The Banning Family played a pivotal role in the development of southern California. Phineas Banning (1830-1885) immigrated to California from Philadelphia in 1852, and soon became a partner in a freight and stage-line business that ran between San Pedro and Los Angeles. He founded the settlement of Wilmington near San Pedro, which served as the hub of the Banning Company. Banning’s many business interests included shipping, warehousing, real estate, and transportation services to Los Angeles and inland areas. The Banning Company continued under the direction of Phineas’s sons, William, Joseph Brent (J.B.), and Hancock, until the company dissolved in 1920.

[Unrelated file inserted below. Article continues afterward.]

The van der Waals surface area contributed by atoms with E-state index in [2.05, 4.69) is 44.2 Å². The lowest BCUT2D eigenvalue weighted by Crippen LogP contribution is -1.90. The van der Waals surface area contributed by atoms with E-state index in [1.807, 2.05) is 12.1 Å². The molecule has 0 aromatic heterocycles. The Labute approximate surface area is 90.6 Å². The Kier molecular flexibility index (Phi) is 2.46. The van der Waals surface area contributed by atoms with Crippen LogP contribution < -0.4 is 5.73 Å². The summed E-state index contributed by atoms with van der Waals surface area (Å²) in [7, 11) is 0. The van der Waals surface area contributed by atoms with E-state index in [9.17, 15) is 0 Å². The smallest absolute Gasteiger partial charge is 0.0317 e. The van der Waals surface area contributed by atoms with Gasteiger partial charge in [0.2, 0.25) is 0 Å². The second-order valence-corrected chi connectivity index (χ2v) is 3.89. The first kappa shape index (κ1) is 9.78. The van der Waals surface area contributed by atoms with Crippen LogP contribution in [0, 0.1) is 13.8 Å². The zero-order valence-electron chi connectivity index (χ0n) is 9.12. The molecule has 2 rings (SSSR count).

The Banning Company purchased the majority interest in Santa Catalina Island in 1892 with the intention of developing the site as a resort. In partnership with Dr. Charles Frederick Holder, the family turned Catalina into a renowned fishing destination. The Bannings controlled Catalina Island until 1919 when they sold their controlling interest for $3.5 million dollars to chewing gum magnate William Wrigley.
From the guide to the Banning Family Collection of Photographs, Part I, 1850-1979, (bulk 1880s-1910s), (The Huntington Library)